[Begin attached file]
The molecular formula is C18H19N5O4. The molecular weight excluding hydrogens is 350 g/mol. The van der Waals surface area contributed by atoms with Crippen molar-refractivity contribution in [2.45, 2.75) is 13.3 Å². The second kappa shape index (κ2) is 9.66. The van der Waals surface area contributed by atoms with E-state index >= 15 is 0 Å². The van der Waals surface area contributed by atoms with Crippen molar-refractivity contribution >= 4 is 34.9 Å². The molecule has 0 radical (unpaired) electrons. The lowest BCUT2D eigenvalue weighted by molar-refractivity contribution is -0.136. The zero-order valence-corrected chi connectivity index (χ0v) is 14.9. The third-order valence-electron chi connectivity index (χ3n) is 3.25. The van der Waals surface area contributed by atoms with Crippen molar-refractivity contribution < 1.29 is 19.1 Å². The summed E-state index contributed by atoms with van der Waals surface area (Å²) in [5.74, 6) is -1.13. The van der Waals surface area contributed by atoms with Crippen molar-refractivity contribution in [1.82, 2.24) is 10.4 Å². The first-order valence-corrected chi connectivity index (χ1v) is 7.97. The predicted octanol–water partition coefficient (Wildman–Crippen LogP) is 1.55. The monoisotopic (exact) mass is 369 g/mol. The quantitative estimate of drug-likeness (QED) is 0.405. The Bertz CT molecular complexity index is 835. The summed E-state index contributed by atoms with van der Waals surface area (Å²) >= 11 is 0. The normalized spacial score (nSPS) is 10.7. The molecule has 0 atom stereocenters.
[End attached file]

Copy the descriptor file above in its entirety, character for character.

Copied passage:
The molecular formula is C18H19N5O4. The molecular weight excluding hydrogens is 350 g/mol. The van der Waals surface area contributed by atoms with Crippen molar-refractivity contribution in [2.45, 2.75) is 13.3 Å². The second kappa shape index (κ2) is 9.66. The van der Waals surface area contributed by atoms with E-state index >= 15 is 0 Å². The van der Waals surface area contributed by atoms with Crippen molar-refractivity contribution >= 4 is 34.9 Å². The molecule has 0 radical (unpaired) electrons. The lowest BCUT2D eigenvalue weighted by molar-refractivity contribution is -0.136. The zero-order valence-corrected chi connectivity index (χ0v) is 14.9. The third-order valence-electron chi connectivity index (χ3n) is 3.25. The van der Waals surface area contributed by atoms with Crippen molar-refractivity contribution < 1.29 is 19.1 Å². The summed E-state index contributed by atoms with van der Waals surface area (Å²) in [5.74, 6) is -1.13. The van der Waals surface area contributed by atoms with Crippen molar-refractivity contribution in [1.82, 2.24) is 10.4 Å². The first-order valence-corrected chi connectivity index (χ1v) is 7.97. The predicted octanol–water partition coefficient (Wildman–Crippen LogP) is 1.55. The monoisotopic (exact) mass is 369 g/mol. The quantitative estimate of drug-likeness (QED) is 0.405. The Bertz CT molecular complexity index is 835. The summed E-state index contributed by atoms with van der Waals surface area (Å²) >= 11 is 0. The normalized spacial score (nSPS) is 10.7. The molecule has 0 atom stereocenters.